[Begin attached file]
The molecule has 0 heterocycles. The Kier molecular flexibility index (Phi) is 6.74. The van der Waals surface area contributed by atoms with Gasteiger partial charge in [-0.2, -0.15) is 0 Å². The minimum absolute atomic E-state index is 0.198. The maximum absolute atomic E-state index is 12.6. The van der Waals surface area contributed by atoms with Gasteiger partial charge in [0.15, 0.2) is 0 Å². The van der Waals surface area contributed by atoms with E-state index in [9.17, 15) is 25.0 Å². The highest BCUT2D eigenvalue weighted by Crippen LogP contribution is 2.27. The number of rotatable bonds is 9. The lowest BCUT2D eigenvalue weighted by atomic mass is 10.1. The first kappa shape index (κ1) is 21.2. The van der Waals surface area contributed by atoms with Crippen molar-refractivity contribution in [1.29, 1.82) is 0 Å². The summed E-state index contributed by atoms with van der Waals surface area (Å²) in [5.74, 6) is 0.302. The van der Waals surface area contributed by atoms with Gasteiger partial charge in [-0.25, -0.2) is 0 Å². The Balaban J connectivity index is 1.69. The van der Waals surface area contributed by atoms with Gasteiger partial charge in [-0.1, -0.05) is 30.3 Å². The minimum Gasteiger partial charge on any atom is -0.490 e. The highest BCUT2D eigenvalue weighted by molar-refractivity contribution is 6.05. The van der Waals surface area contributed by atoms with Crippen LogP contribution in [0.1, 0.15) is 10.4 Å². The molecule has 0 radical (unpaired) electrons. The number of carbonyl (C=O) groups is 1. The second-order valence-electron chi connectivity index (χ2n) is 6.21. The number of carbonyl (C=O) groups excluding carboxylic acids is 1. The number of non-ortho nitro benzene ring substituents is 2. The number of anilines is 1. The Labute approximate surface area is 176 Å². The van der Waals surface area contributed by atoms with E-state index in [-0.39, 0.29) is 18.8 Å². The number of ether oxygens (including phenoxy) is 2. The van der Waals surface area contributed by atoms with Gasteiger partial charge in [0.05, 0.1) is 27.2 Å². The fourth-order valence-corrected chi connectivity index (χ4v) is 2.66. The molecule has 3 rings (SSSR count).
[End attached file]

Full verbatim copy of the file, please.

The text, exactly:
The molecule has 0 heterocycles. The Kier molecular flexibility index (Phi) is 6.74. The van der Waals surface area contributed by atoms with Gasteiger partial charge in [-0.2, -0.15) is 0 Å². The minimum absolute atomic E-state index is 0.198. The maximum absolute atomic E-state index is 12.6. The van der Waals surface area contributed by atoms with Gasteiger partial charge in [0.15, 0.2) is 0 Å². The van der Waals surface area contributed by atoms with E-state index in [9.17, 15) is 25.0 Å². The highest BCUT2D eigenvalue weighted by Crippen LogP contribution is 2.27. The number of rotatable bonds is 9. The lowest BCUT2D eigenvalue weighted by atomic mass is 10.1. The first kappa shape index (κ1) is 21.2. The van der Waals surface area contributed by atoms with Crippen molar-refractivity contribution in [1.29, 1.82) is 0 Å². The summed E-state index contributed by atoms with van der Waals surface area (Å²) in [5.74, 6) is 0.302. The van der Waals surface area contributed by atoms with Gasteiger partial charge in [-0.25, -0.2) is 0 Å². The Balaban J connectivity index is 1.69. The van der Waals surface area contributed by atoms with Gasteiger partial charge in [-0.1, -0.05) is 30.3 Å². The minimum Gasteiger partial charge on any atom is -0.490 e. The highest BCUT2D eigenvalue weighted by molar-refractivity contribution is 6.05. The van der Waals surface area contributed by atoms with Crippen LogP contribution in [0.1, 0.15) is 10.4 Å². The molecule has 0 radical (unpaired) electrons. The number of carbonyl (C=O) groups is 1. The second-order valence-electron chi connectivity index (χ2n) is 6.21. The number of carbonyl (C=O) groups excluding carboxylic acids is 1. The number of non-ortho nitro benzene ring substituents is 2. The number of anilines is 1. The Labute approximate surface area is 176 Å². The van der Waals surface area contributed by atoms with E-state index in [-0.39, 0.29) is 18.8 Å². The number of ether oxygens (including phenoxy) is 2. The van der Waals surface area contributed by atoms with Gasteiger partial charge in [0.05, 0.1) is 27.2 Å². The fourth-order valence-corrected chi connectivity index (χ4v) is 2.66. The molecule has 3 rings (SSSR count).